Quote of the day:
"In the old days, it was important to spear an antelope. Today, all that matters is if you can install your own Ethernet card without having to call tech support."
-- Scott Adams, creator of Dilbert
Lately, I am beginning to feel like some of those hunter-gatherers that Adams speaks about, and from conversations I've had with many of you, I know I am not alone. The term refers to primitive cultures that spend a great deal of their time collecting food to eat, versus our modern society where we can just pick up the phone and order a pizza.
This is how it starts: you come to your office ready to do some productive work: type a document, work on your email, whatever. Then, some small technical glitch stops you dead: a bad Ethernet card, a cranky modem, or a missing DLL. In the process of trying to fix this glitch you end up wasting several hours tracking something else down.
It happened to me just this week. I have been feeling somewhat guilty about not doing my best backups lately. Ever since my office building had a pretty bad fire (luckily nothing of mine was damaged, other than my office door), I know first-hand what disaster recovery could mean.
I started down the backup trail using Dantz' Retrospect. The product made sense when I was regularly using my Mac and needed a solid network backup strategy. But over time I have gotten less and less dedicated. And indeed, I now do very little in the way of backups. This had to change!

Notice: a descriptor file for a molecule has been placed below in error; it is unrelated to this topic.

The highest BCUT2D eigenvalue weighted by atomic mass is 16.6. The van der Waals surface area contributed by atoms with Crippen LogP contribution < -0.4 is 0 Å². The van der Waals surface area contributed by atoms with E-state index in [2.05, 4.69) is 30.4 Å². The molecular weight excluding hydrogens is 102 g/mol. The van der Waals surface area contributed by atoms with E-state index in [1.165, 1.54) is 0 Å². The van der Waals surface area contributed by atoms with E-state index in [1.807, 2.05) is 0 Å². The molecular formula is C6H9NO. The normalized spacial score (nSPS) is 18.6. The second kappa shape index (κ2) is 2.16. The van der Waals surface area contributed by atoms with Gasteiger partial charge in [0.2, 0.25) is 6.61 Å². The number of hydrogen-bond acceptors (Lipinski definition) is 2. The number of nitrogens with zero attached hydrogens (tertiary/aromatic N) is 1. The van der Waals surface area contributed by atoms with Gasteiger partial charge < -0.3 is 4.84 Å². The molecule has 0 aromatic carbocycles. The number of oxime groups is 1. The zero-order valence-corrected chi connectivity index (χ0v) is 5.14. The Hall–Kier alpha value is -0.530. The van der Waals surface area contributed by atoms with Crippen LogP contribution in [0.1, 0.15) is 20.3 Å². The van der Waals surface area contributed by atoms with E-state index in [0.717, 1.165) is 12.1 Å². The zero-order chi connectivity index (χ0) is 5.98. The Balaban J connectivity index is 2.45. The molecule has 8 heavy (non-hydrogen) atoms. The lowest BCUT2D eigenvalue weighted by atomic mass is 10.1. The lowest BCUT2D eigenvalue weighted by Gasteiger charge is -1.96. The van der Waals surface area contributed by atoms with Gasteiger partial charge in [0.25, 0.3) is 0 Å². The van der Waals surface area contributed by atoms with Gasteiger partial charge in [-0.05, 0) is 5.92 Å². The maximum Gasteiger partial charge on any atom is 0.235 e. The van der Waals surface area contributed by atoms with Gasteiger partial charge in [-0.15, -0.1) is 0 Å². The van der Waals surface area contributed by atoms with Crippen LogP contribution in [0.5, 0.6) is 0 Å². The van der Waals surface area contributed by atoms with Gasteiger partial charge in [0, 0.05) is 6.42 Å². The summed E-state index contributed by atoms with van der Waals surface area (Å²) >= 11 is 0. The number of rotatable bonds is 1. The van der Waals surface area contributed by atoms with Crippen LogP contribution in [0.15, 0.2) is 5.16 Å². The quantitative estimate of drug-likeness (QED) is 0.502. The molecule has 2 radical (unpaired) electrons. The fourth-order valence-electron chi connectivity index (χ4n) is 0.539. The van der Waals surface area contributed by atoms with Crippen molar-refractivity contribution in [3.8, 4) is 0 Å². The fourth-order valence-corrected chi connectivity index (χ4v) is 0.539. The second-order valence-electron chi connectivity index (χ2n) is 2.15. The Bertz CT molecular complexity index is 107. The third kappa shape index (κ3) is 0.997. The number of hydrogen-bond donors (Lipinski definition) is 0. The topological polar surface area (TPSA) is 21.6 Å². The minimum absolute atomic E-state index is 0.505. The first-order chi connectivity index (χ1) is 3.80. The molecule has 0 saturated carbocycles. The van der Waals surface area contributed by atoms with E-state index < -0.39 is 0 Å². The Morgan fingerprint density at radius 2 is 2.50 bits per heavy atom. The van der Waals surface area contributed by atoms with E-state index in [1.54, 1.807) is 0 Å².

So, I came into the office with An Idea. I would forsake the notion of a network backup and just run tapes off the machine that I now use the most, a Dell Windows 95. With the assortment of backup software, SCSI adapters and DAT drives, surely I could get a backup solution together and clear my conscience. I was ready to spear that antelope!
Nope: I spent the better part of a day fooling with adding and subtracting the adapters, freeing up an IRQ slot here, changing a jumper there. I tracked down the latest drivers on various web sites and unearthed from my vast pile of manuals copies of tape drive and adapter card jumper settings. And when all else fails, there is always the frequent rebooting in the hopes that whatever I did would finally take hold. In general, I was feeling like I'd been out all day wandering the forest in search of some elusive deer, only to return back to the cave empty-handed.
I learned all sorts of stuff: for example, SCSI tape drives are not supported by the built-in Windows BACKUP software. It looks for tape drives that act like floppies or that are attached to a parallel port. Sony's tech support was excellent - inside of three phone calls I was speaking (without being on hold!) to someone that told me I needed to ensure that termination power had to be enabled for Windows to recognize his tape drive.
Then I found a PC Magazine review of Internet-based backups and I realized that I was hunting the wrong animal. Why should I mess with all this tape-based crap when I could just as easily do my backups over the net? This was the right answer -- I could have a solid disaster recovery plan, and not have to worry about changing tapes on the right days.
But now I have another series of problems: how to properly evaluate these products. Can I trust my data to live on some vendor's site? Will I really be diligent to do these backups, given my rather slovenly history with running the tape software? Stay tuned. In the meantime, I think tonight I'll order Chinese.
My London gig will be an all-day workshop on implementing a successful web site: Ed Tittel and I first developed this course over a year ago, and I'll be doing this course solo.
If you want to get together in one of these various cities, let me know as soon as you can. Here are copies of my slides for these and other speeches.
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entire contents copyright 1997 by David Strom, Inc.